I could go on, but, again, there isn’t much point. I doubt we could ever convince the writers of how wrong they are.
"0 = Kazoo." Bummer. I play the kazoo and I assure you it is definitely not a zero. At least a 25.
Is this the same article which claims that the speed at which a CD is ripped changes the sound, even if they are a bit-perfect match? I bought the electronic download of that issue of the magazine just to read the BS. I was curious.
The article happens to be part 2 of a 4-part series. The first installment went to great length to describe the test equipment and methods used, and explained all the questions they were going to try to answer. I think this is what I'm looking for, a comprehensive examination of digital audio, as it sits today, so I can know which tools to use, and the difference in the various formats that can be used to store and play back my audio collection. I haven't seen this installment, yet, but I'm sure that if the person who started this thread had been paying attention, they would have seen that it was part 2 of a series. They need to go back an issue, and come up to speed, because it's way too early in the series to be calling them out on their findings, as they're only halfway through the article. Anything less is what I call B.S.. By the way, I'm not a big fan of those guys, because I'm sick of in depth reviews of $5K dacs and $25K speaker systems, since the great majority of people anywhere can't even dream of owning that gear, and I find it to be elitist, IMHO, but sometimes they do teach me about audio, and we should let them finish this lesson, before we start running them down, I think.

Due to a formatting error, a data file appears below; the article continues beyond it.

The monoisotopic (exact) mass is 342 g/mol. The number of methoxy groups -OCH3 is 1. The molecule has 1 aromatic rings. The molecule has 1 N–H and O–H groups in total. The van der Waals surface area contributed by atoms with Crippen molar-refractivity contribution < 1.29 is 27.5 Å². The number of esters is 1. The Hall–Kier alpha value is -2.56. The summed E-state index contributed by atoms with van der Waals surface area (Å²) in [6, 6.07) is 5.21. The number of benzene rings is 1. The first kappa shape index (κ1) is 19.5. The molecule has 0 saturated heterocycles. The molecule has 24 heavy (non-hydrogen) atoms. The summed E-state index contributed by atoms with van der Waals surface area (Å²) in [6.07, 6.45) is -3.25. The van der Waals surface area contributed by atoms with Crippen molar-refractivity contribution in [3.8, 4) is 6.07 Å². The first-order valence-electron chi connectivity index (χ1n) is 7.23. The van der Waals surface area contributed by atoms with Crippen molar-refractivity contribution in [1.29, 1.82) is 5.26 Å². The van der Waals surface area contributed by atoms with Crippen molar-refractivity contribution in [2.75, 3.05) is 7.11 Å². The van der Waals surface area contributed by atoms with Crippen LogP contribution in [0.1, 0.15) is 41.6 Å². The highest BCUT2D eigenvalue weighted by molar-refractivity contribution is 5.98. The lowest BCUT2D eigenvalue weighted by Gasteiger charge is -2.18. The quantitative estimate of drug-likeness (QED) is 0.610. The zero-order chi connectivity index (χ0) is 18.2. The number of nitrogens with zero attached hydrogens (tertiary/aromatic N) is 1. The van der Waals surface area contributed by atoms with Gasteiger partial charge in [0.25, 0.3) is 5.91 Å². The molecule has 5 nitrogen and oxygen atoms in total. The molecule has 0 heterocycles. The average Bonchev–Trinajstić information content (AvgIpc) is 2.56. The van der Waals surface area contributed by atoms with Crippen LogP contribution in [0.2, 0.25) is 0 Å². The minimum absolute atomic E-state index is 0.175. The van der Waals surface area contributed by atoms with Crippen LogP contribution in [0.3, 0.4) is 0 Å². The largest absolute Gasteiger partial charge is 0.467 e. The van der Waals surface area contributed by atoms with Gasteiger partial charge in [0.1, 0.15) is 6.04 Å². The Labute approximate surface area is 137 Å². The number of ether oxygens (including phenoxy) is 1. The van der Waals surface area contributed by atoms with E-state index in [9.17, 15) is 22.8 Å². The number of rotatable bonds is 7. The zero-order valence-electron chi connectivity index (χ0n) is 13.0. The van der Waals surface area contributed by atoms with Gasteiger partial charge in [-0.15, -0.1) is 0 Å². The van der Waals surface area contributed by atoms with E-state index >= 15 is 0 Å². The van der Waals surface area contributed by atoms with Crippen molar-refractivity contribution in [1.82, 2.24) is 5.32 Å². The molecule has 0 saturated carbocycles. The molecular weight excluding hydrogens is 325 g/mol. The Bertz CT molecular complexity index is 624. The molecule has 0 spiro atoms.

0 = Kazoo. 50 = 320kbps MP3. 100 = Red Book CD, 44.1khz/16 bit.. 150 = 176/24 upconverted..Furthermore, a "very large" difference of 50 points would "require only one A/B comparison and is so large that a 24-hour hiatus between listening sessions would still elicit the typical audiophile expression of 'Holy Cow! This is a night and day difference!'"
The article claims a persistent degradation of sound quality after each conversion from WAV to FLAC to WAV again.
Of course you downloaded it on an ultra-slow modem line for added high end readability?
The article doesn't make sense, it's like comparing text files: Copy a plain text file, compress one with LZMA and then uncompress it, then check if they're still identical. So maybe it's not the magazine at fault, maybe just the author of the article. Was probably an intern or something, writing it.
And if you care to read a bunch of otherwise intelligent guys go way, way down the rabbit hole trying to 'explain' this 'mystery', check out the whatsbestforum thread.